Treat Kids As If Social Responsibility is a Natural Act
Most Americans would expect that if you put 200 children in one room for an hour near the end of the school year there would be some discipline problems. Last week I attended an hour-long assembly where 20 first, second and third graders, performed for 180 first-through-eighth graders. I detected no discipline problems. No. I guess I did see one teacher beckon for a child to come sit next to her, and he obeyed.
This was an end-of-the-year production at my new school, Golden Oak Montessori, a public charter school in Hayward, CA. Golden Oak demonstrates the validity of the dictum: treat children as if being socially responsible is something children would naturally want to be. (“Why wouldn’t I? I’m not saying it is always easy. I’m just sayin’ it’s the thing I care about most.”).
Anywhere you go in the school children are just being children and being socially responsible at the same time. One eight-year-old came charging around the corner and bumped into me. He stopped, said, “I’m sorry,” waited for me to smile back with “that’s okay,” and we both went on about our business. In the classrooms and out, the children ages seven to 14 are going about their business of learning—and learning includes (of course) learning how to get along with others.
American culture is biased toward individuality. We expect kids to simply want to “do their own thing.” “I gotta be me” is foundational to American economic and political democracy. Emerson’s “Self-Reliance” is a corner stone of our society.
And yet, self-reliance has lost its way in a sea of self-absorption. We often see people trying to be true to themselves as if they live and move in spiritual isolation. Hence they are often a frustration to others, as well as themselves. They cannot seem to get happy. The harder they try, the more they perpetuate their unhappiness.
This self-absorption brings with it a concomitant confusion about community, rules, discipline, social responsibility and justice. Belief in the sanctity of the individual child translates all too often into acting as if our adult needs, the needs of the community, the needs of others, are unfortunate impositions upon the child. Parents and teachers say “guidelines” when they mean rules, give kids choices when there really is only one responsible choice, and say, “listen” when they mean “obey.” A teacher will say something like, “Jimmy had a hard day today,” when the truth is that she had a hard day with Jimmy. Parents are often stymied by the willfulness of their children. To quote one mother asking for advice: “Ashley is a delightful child but very willful, and I don’t want to break her spirit.”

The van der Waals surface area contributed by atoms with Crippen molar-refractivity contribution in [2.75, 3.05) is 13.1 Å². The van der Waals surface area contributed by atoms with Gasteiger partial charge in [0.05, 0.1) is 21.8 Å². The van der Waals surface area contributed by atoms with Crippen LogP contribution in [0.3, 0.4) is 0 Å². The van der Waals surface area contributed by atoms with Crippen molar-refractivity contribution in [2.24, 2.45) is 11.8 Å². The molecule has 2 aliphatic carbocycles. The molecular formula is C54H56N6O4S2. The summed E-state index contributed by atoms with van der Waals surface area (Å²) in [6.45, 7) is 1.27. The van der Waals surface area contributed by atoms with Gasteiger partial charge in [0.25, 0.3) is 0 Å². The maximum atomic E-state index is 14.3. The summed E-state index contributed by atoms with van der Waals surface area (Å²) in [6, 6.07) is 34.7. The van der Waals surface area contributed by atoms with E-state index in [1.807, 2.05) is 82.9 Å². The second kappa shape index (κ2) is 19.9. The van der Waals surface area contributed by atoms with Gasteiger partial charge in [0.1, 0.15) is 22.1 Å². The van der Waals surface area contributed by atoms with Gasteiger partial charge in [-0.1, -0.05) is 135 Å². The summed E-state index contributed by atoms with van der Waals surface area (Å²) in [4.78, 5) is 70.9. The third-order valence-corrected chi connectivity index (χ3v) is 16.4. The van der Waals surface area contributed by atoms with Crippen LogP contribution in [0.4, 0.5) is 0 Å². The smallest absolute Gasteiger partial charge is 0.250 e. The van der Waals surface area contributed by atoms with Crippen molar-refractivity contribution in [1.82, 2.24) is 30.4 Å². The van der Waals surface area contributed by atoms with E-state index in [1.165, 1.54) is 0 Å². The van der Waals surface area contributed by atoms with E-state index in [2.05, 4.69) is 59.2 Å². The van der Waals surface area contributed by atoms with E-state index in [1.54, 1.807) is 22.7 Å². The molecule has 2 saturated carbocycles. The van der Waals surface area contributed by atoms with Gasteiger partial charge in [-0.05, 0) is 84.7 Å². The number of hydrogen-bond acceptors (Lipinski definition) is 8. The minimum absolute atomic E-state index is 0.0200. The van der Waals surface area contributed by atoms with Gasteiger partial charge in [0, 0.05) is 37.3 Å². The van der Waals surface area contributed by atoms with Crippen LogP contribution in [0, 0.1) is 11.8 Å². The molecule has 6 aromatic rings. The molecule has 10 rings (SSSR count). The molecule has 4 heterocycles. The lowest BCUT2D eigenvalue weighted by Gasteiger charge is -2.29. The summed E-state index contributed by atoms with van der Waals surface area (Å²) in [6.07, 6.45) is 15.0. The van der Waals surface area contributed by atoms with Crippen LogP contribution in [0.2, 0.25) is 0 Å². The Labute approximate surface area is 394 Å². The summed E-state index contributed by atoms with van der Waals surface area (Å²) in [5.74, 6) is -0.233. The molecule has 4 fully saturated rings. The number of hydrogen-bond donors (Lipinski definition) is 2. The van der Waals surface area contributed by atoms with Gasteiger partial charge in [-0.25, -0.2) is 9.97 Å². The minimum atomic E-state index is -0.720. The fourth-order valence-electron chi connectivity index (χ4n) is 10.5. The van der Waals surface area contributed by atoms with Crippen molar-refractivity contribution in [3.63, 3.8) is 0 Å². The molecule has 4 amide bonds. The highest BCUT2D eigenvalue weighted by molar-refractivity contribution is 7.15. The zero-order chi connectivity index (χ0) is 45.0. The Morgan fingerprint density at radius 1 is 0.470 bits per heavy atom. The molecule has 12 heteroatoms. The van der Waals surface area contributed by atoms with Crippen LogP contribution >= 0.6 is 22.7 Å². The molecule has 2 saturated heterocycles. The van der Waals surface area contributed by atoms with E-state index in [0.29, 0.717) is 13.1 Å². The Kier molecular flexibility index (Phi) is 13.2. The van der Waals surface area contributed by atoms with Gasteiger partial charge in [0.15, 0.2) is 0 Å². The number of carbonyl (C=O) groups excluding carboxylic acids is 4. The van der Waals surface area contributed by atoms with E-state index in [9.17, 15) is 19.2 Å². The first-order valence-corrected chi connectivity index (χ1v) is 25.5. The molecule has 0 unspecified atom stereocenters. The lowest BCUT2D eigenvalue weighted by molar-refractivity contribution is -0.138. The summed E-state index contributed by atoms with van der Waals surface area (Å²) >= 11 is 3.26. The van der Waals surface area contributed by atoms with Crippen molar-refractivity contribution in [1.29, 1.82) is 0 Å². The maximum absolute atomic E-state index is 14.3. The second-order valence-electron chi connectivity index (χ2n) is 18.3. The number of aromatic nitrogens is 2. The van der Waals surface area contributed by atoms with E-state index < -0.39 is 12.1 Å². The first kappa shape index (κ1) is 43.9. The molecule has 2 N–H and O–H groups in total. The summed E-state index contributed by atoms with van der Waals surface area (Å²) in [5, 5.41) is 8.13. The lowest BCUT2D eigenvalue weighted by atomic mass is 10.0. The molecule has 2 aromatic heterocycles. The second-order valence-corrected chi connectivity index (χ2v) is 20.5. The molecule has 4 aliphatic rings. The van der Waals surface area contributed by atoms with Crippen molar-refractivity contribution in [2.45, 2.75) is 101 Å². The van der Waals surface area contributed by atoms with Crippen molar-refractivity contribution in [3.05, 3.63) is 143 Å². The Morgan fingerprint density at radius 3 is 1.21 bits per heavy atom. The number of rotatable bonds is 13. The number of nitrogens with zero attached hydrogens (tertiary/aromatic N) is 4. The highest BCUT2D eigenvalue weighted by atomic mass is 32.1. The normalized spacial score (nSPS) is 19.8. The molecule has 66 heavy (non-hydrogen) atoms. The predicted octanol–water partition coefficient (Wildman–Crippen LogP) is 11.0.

In “Self-Reliance: Emerson likens social constraints to “the barrel of a gun.” They give the Self direction by their very finality. This idea has been all but lost in modern American culture. Our cultural metaphor of the last half-century has been not of iron walls but of hurdles. A rule is a hurdle to be gotten over, rather than a constraint to be understood and respected. Today a self-respecting, assertive person should blow past or “blow off” hurdles and do exactly what he or she wants on the way to the inalienable right of happiness. “Decision-making” doesn’t include good social decision-making.
But Emerson saw the pursuit of happiness as existing in the tension between an irresistible force of self and the immovable object of its environment. Out of this conflict grows something new, something stronger, something often better than the Self we had in mind in the first place. The development of character is not simply doing the right thing nor is it doing your own thing and being “a character.” Rather, character (the self-that-is-becoming) is the result of a dynamic relationship between the self and its environment, a tension that educates both the self and others, a conflict that creates new and often wonderful moments—moments of beauty, truth, love, and justice. Kids actually understand that.
When efforts at “discipline” fail, maybe it’s because they are delivered under the false assumption that selfishness is natural and altruism is unnatural.
All day long Golden Oak points to the reality that a human is both a unique individual and a web of relationships striving to become whole. Those raising children do well to correct children’s behavior as if the children know and care about their relationships and fundamentally want to do the right thing. When we don’t get the results we want, we have to keep our learning hat on and keep at it. Kids want us to.